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Who is Responsible for Your Child’s Safety on a School Trip?

When our children go to school in the morning we leave them at the gate trusting that they are looked after, safe and sound under the protection and supervision of trained professionals. So why should we expect any less on a school trip?

Of course, we shouldn’t. When parents agree to their children travelling outside of school, whether on a trip in the UK or overseas, they do so in the belief that they are being cared for the same as when they are on school premises. In fact, many parents will likely view their child travelling overseas without them with trepidation, and would hope that the staff caring for them would take extra care to ensure that there is no cause for concern.

Statistics from the Royal Society for the Prevention of Accidents reveal that an average of one pupil dies during activities on school trips every year – a figure that simply should not exist.

Slater and Gordon lawyers developed the law relating to school’s responsibilities recently in the case of Woodland v Essex County Council [2013] All ER (D) 252. Annie suffered a near-drowning incident during the course of a school swimming lesson held at the local swimming baths, which was part of the national curriculum. The lesson was conducted by contracted swimming teachers, some of whom were uninsured. The Supreme Court unanimously ruled that in that situation the duty of a school or Local Education Authority to a pupil is a non-delegable duty, meaning Annie could succeed in recovering damages from the Council, enabling her to fulfil her potential and meet her future needs.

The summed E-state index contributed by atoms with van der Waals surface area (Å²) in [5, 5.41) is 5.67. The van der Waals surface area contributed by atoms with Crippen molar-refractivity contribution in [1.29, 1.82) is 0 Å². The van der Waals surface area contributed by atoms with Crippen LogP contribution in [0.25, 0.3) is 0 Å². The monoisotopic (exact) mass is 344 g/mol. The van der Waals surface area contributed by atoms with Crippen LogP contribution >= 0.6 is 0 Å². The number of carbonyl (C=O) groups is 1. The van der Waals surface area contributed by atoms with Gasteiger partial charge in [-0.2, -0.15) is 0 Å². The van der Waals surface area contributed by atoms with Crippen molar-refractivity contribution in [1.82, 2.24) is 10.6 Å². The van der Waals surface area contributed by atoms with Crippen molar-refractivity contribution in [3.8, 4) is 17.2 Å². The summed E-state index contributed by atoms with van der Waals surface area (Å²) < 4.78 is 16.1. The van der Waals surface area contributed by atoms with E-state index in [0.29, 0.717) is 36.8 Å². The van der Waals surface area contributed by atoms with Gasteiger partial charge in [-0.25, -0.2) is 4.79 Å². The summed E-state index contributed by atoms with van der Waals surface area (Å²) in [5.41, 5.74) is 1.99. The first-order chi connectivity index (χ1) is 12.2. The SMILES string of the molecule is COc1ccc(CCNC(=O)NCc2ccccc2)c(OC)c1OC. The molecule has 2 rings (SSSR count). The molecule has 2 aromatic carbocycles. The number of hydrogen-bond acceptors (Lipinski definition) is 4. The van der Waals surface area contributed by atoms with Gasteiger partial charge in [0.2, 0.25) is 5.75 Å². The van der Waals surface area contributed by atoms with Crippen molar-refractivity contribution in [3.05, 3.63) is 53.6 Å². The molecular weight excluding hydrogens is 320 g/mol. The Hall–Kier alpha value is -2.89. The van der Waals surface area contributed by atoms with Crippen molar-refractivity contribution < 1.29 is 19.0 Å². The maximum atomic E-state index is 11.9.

If your child attends a school trip overseas and there is an accident, could you take legal action? The answer is yes, but each case needs to be carefully analysed upon its own merits.

The tragic news of 12-year-old Jessica Lawson, killed during a recent school trip, has again tragically highlighted this issue. Jessica was one of 24 pupils from Wolfreton School in Hull who travelled to the Club Correze adventure centre in France for a five-day visit when she sustained fatal injuries during recreation time in a lake.

The question to come to any parent’s mind is likely, ‘How does this happen on a school trip?’

For children to be permitted to play near or in water – whether a swimming pool or lake – supervision for the safety of the children should be absolutely paramount, and something that parents should expect when keeping their children safe whilst away from home.

Slater and Gordon Lawyers have extensive experience in pursuing claims for people injured in an accident on holiday and represented Annie Woodlands in the Woodlands.v. Essex County Council case.

If you or a member of your family was injured in a road traffic accident overseas, Slater and Gordon No Win, No Fee Solicitors can help you with your claim for compensation. Call us on freephone 0800 916 9046, from abroad on +44 20 7657 155, or contact us online.

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